Lactating adenomas are benign breast tumours which normally present in the peripartum period. Aetiology, pathogenesis, best diagnostic modality and management are not yet clear in the literature. We present a case of a 32-year-old pregnant patient who was re-referred to us with a progressively increasing left breast lesion, pre-existing prior to pregnancy, which was found to be a huge lactating adenoma.
Benign breast disease, lactation, lactating adenoma, lactational adenoma
Lactating adenomas are benign breast tumours which tend to present during pregnancy or shortly afterwards as palpable, well-circumscribed lobulated masses varying in size. In some cases they might cause clinical concern due to their progressive growth;hence, triple assessment is mandatory even whenthe clinical impression is of lactating adenoma.Our case report is unique as it concerns alactating adenoma that developed in relation to a pre-existing small breast lesion, which progressively increased to the giant size of a shot put ball.
We present a case of a primiparous 32-year-old female who was re-referred to our breast unit with a progressively increasing left breast lump.The patient was 20 weeks pregnant at presentation andnoticed that a previously known benign left breast lump progressively increased in size during pregnancy.Past medical history included investigation of a left breast lump 2 years prior to presentation. A breast ultrasound scan at that time showed a 13 mm mass (Fig. 1, left), while histology revealed fibroadenomatoid changes (B2).
General examination was unremarkable, while breast examination revealed a large ovoid, firm mass in the lower inner quadrant of the left breast, with no other palpable suspicious lumps or axillary or supraclavicular lymph nodes. A left breast ultrasound scan showed the previously known lump had increased in size to more than 93 mm (Fig. 1, right).
Due to the progressive increase in size, a breast magnetic resonance imaging (MRI) scan was recommended, which confirmed a 130 mm mass in the lower inner quadrant of the left breast, displacing the surrounding breast tissue with no evidence of infiltration of the skin or any surrounding tissue (Fig. 2).Based on MRI findings, an ultrasound-guided biopsy was performed, which showed benign features compatible with lactating adenoma (B2). Due to the unusual presentation, our multidisciplinary team recommended a post-partum excision of themass.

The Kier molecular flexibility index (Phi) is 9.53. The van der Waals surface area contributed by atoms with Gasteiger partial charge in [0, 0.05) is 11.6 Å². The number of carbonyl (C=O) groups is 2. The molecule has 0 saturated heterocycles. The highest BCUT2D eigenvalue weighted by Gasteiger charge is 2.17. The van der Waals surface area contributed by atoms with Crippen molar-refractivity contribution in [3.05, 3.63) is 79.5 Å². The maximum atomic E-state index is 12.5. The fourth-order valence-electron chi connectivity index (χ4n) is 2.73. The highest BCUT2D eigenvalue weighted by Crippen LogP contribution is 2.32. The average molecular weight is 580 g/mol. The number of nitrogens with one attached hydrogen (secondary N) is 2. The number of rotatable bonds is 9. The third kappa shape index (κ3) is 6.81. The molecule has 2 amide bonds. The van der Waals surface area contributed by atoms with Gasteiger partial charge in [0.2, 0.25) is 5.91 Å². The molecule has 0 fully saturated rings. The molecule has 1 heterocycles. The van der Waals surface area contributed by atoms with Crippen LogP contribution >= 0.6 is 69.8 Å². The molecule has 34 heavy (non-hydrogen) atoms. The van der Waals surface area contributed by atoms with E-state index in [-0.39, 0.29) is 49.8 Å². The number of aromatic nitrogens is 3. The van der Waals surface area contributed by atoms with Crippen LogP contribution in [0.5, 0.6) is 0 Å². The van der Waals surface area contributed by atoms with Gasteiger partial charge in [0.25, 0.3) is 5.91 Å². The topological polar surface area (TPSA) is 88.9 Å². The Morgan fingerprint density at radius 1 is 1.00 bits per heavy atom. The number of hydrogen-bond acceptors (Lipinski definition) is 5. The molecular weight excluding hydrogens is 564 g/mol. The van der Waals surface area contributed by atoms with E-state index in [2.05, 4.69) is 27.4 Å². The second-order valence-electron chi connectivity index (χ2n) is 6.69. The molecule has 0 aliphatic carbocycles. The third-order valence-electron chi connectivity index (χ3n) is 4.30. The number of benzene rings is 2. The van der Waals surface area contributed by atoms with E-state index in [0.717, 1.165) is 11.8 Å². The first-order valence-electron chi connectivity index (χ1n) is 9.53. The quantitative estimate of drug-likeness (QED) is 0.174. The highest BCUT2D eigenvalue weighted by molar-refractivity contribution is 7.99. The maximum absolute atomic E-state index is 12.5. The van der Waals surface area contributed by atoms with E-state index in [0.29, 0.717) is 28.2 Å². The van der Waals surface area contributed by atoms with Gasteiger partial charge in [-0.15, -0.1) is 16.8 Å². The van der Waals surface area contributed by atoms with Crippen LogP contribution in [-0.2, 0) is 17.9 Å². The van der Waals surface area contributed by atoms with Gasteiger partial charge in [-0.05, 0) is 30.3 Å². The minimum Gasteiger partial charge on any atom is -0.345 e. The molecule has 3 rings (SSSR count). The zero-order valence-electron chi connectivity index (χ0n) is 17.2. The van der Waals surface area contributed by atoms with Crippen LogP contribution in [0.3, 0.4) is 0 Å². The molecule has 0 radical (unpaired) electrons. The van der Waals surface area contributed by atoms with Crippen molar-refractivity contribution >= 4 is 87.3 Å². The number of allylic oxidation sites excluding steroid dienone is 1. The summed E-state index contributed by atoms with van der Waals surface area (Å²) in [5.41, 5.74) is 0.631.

Figure 1. Left breast ultrasound scan showing a 13mm lesion at initial presentation (left) and a 93mm lesion during pregnancy (right)
Figure 2. Breast MRI scan showing a 130mm lactating adenoma (left T1, right T2)
The patient was urgently referred to the vascular surgery department and underwent an exploratory laparotomy. However, the rupture was uncontrollable and she died following cardiac arrest secondary to hypovolaemic shock.
There has been no consensus among pathologists on whether lactating adenoma is considered a specific condition which originates during pregnancy or due to changes induced in pregnancy over pre-existing fibroadenomas or tubular adenomas. Breast lesions presenting during pregnancy or shortly afterwards are found to be benign in 80% of patients but determining the nature of the lump as well as its pathogenesis is still in question. Vashi et al. suggested the possibility of a hormonal influence on pre-existing benign breast lesions allowing them to grow during pregnancy.
Breast-related pregnancy-induced changes, including stromal involution, glandular proliferation and ductal dilatation, make the clinical and radiological assessment somewhat challenging when differentiating lactating adenomas from other benign breast lesions encountered during pregnancy such as fibroadenomas.
Due to the radiation risk as well as increased breast density duringpregnancy, breast ultrasound scan is considered the first-line diagnostic modality for investigating breast lesions during pregnancy and lactation. Despite the fact that mammograms are not normally carried out during pregnancy, Parnes et al. described mammographic findings of lactating adenoma as a well-defined lobulated mass with fat density or fluid–fat level.
Histologically, lactating adenomas appear as well circumscribed, lobulated, solitary or multiple, grey in colour with areas of necrosis;microscopically, they are seen as cuboidal cells with actively secreting, closely packed glands. Barco Nebreda et al. recommend surgical excision for lactating adenomas which do not resolve spontaneously.
Lactating adenoma is an entity of benign breast disease which is unfortunately lacking clear aetiology and management guidelines. We therefore recommend that cases with lactating adenomas, especially those potentially related to a pre-existing breast lesion or large in size, should be reported in order to develop evidence-based management guidelines.In the absence of specific ultrasound features to identify lactating adenoma, triple assessment, including core biopsy, is the mainstay of diagnosis.